Blu-ray of death


[Image deleted to foil image searches]

According to this article in the Times, the Blu-ray disc format has seen an increase in sales, but not a sufficient increase to ensure its long-term survival.

Technological development tends to accelerate. VHS video held sway from the late 70s to the end of the 90s. It had a good 25 years as the dominant home cinema format. DVD was such a huge leap in quality over VHS* that most people remain satisfied with it, ten years on, even though the electronics and entertainment industry is trying to convince us to upgrade to Blu-ray.

What, already? After just 10 years, they’re trying to tell us, it’s time to buy new hardware and replace your extensive DVD collection with HD Blu-ray discs.

I don’t think the hardware is the issue. Prices look reasonable, and if I was to buy a new disk player tomorrow, I’d probably get a Blu-ray player with backwards compatibility (and upscaling) for DVDs.

The problem is the content. Are people keen to buy more expensive Blu-ray discs? According to the Times article, they’re not, and you can’t blame them.

When CD audio was introduced in 1983, the key to its success lay in the co-operative relationships between electronics giants Sony and Philips. The problem with every single new format introduced since CD is that the major electronics and entertainment companies will not agree to agree and instead fight each other with wasteful format wars.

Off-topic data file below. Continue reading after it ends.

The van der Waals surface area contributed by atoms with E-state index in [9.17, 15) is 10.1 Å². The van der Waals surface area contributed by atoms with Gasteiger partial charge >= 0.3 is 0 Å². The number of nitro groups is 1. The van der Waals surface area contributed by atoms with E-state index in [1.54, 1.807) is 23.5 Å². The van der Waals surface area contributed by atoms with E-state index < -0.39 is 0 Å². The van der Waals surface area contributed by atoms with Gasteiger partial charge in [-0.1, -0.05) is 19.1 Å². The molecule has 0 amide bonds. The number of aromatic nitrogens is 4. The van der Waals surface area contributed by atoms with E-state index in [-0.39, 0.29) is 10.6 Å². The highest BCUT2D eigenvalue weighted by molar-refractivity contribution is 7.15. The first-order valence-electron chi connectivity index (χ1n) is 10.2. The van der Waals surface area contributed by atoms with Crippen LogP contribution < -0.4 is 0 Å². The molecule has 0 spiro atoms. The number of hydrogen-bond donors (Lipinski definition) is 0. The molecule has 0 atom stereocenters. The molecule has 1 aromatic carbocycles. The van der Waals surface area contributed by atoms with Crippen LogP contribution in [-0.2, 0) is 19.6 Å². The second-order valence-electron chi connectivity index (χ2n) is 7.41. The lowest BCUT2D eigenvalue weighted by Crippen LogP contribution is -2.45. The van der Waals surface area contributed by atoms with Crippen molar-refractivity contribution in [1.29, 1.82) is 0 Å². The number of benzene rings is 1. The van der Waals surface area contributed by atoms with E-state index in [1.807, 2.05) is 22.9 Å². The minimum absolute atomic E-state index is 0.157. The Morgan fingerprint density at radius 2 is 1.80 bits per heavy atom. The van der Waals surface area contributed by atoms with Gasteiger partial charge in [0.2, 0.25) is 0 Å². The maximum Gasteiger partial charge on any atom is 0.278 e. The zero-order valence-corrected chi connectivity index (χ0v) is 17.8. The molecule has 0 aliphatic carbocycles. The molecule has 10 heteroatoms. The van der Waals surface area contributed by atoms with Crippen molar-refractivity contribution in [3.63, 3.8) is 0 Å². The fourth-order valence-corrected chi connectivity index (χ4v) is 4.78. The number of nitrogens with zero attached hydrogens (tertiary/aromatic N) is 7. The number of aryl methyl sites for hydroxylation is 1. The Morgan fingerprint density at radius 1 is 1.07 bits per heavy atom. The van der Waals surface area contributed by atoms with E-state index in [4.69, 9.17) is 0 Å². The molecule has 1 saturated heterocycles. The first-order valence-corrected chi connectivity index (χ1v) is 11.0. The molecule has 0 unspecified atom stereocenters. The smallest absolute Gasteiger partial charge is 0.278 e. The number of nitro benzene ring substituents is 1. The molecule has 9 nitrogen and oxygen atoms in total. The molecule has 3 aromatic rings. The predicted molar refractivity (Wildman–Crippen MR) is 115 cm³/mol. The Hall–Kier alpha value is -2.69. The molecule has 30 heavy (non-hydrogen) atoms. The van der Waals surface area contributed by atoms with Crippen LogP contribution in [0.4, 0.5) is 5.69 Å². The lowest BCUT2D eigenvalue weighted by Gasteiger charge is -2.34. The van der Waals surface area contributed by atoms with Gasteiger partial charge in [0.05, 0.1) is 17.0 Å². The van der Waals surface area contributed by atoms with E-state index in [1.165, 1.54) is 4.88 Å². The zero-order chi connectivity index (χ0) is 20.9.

They should have worked out by now that consumers hate format wars, and just won’t play, which is one reason why you never saw DVD Audio discs or Super Audio CDs take off. The other reason high-resolution audio didn’t take off was because consumers did an about face and stopped looking for “hi fi” quality sound, deciding instead that compressed music formats were good enough quality and convenient/cheap to obtain.

People will accept “good enough” if the price is right – or free. This is the first rule of the format wars. The second rule is that content is king. If you can’t get what you want on the new format, you won’t buy it. It’s no use having just one or two major movie studios supporting a video format, and entertainment companies have been so stupid and paranoid about new technology that they just haven’t tried to engage with consumers, who have turned their backs on official outlets and turned to downloads: where the quality is “good enough” and the content they want is generally available.

The problem for Blu-ray is that the discs are expensive. DVD is both cheaper and “good enough” quality. Illegal downloads are also “good enough” and a lot cheaper! What people probably want is a reasonably priced high definition download. Without paying for packaging, physical distribution, retail overheads and DVD extras, it’s reasonable to expect to pay a fraction of the cost of a disk in a shop. This is what the entertainment industry needs to be supplying: that, and an easy, hassle-free way to play what you’ve paid for on anything you want to play it on.

*Personally, I love the improved sound on DVDs (though I have to turn the volume on my Seinfeld boxed sets up about 20 percent), but I’ve never warmed to the compression artefacts you get on the picture – especially on big blocks of one colour. I’m actually someone who would prefer fewer TV channels and less compression in the picture. The disappointing thing about everything becoming downloadable is that everything will end up being compressed to death.